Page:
Lou Reed’s creative revival really happened on “New York”, in 1989, after years of albums that were never up to his immense talent. But on this great album, Reed brought out all his cynism and humour while commenting the American society. Lou Reed rants on the Mayor, on the President, mocks Kurt Waldheim, Oliver North and Jesse Jackson – to name a few.

On Sick of You, Reed comments the news, is pissed at what politicians do (or don’t do), at the pollution, at all the non-sense we human do. But he’s not wining nor preaching. He’s fed up and brings his dark sense of humor into the mix.

They arrested the Mayor for an illegal favor
Sold the Empire State to Japan
And Oliver North married William Secord
And gave birth to a little Teheran

And the Ayatollah bought a nuclear warship
If he dies he wants to go out in style
And there’s nothing to eat that don’t carry the stink
Of some human waste dumped in the Nile

We one thing is certainly true
No one here knows what to do
And I’m Sick of You

6. Set the Twilight Reeling

(from “Set the Twilight Reeling” 1996)

On his last albums, Lou Reed had come to master lyrics to say what he wanted to express. He could be openly romantic, lost in thoughts or self-descriptive on the same album. He also mastered guitar playing, not afraid of playing acoustic anymore, closer to the roots, not hiding anymore.

The first 3 minutes of this song, which closes his 1996 album is really all about self-acceptance and wisdom, before the song shifts into a dynamic rock upbeat song where Reed and his musicians burst into a great finale.

At 5 am the moon and the sun
Sit set before my window
Light glances off the blue glass we set
Right before the window
And you who accept, in your soul and your head
What was misunderstood, what was thought of with dread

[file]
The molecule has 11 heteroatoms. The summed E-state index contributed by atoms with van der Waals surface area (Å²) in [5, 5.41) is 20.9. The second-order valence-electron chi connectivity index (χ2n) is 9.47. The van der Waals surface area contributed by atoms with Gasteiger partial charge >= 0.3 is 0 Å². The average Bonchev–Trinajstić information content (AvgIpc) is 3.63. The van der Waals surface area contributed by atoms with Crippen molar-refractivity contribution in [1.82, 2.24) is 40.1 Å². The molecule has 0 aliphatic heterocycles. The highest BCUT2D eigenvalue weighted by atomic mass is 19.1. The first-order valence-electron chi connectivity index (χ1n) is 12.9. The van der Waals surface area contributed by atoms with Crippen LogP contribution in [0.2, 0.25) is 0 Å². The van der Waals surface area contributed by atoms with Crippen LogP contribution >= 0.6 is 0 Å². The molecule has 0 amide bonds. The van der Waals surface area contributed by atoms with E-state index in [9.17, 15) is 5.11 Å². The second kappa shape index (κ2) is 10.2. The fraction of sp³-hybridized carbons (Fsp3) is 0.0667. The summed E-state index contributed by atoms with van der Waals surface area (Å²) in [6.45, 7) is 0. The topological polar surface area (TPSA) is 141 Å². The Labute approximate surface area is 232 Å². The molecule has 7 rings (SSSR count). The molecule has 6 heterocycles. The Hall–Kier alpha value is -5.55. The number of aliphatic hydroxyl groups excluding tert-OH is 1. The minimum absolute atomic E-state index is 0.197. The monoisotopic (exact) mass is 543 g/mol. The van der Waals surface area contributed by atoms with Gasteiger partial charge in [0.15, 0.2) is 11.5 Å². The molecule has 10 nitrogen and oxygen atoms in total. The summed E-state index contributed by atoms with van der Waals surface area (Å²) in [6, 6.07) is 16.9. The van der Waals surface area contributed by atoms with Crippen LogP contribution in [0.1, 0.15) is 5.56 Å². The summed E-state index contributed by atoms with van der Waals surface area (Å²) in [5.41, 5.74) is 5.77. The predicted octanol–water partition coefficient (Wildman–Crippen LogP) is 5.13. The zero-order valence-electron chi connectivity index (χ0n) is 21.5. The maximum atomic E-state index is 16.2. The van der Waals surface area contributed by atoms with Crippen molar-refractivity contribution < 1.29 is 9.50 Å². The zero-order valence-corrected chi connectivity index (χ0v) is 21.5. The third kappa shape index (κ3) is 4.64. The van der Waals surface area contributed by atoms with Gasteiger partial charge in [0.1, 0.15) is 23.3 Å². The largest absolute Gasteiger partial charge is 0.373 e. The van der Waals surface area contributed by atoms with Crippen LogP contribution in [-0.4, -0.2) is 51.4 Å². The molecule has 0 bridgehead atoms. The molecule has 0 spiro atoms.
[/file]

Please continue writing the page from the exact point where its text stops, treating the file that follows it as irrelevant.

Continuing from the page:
A new self is born, the other self dead

I accept the new found man
And set the twilight reeling

 

7. Berlin

(from “Berlin” 1973)

Ok, that is not an unknown gem. It’s a pretty major song of Reed’s repertoire. But it doesn’t play that often in a Lou Reed mix (or at all for that matter). On the 1973 record, the song starts with a superb and sad jazz piano intro, played by Allan Macmillan. Lou’s lazy voice doesn’t sound very romantic. It’s more like he’s going to fall asleep, while the piano brings the mood in. The song is a short intro for an intense and dark album where mothers on drugs have their kids taken away from them, where poverty leads to selling your body…

 

8. This Magic Moment (written by Doc Pomus)

(from the “Lost Highway” soundtrack 1997)

Lou Reed rarely did any cover songs. In this rare exception, he’s bringing muscle and distortion to his mentor Doc Pomus’ hit This Magic Moment. Placed in David Lynch’s f*cked up movie “Lost Highway”, it’s a great moment. Full song here.

 

9. What Becomes a Legend Most

(from “New Sensations” 1984)

The 80s were a tough decade for Lou Reed. He found himself arranging his songs to often to the goût du jour, far away from the experiments he did earlier in his career. On “New Sensations”, the artistic direction lacks strength, but some songs are still very interesting. What Becomes a Legend Most portrays a has-been star that is bored, that has no fun, no friends and no love. Like on Walk on The Wild Side, 12 years earlier, Lou Reed gets the story right. The behind the scenes story. The real stuff.

What becomes a legend most
When the musicians have come and then leave her
What becomes a legend most
Besides being a legendary star

What becomes a legend most
Lying in bed, cold and regal
What becomes a legend most
Lying in bed watching a talk show on TV

 

10. Perfect Day

(BBC promotion)

To finish this series of Lou Reed rare gems, a unique version of his classic song Perfect Day, interpreted by a bunch of great names in rock music, from buddy David Bowie, to U2’s Bono, to classical singer Sir Thomas Allen, reggae great Burning Spear, Emmylou Harris, The Pogues’ Shane McGowan, Dr John, Evan Dando and Suzanne Vega. Even Elton John can make this song great.

 
Hope you’ve enjoyed this list and (re) discovered some of Lou Reed’s finest work.
What is YOUR favorite Lou Reed song? Let me know in the comments below. Thanx!

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About The Author

Nicolas Pelletier
Fondateur et rédacteur en chef
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Mélomane invétéré et rédacteur agréé, Nicolas pratique la critique en mode olympique: il parle de tout, tout le temps, depuis 1991. Il a publié 4 500 critiques de disques et concerts dont 1100 chez emoragei magazine et 600 sur enMusique.ca, dont il a également été le rédacteur en chef de 2009 à 2014. Nicolas a publié "Les perles rares et les grands crus de la musique" en janvier 2013, un ouvrage de 1250 pages en deux tomes.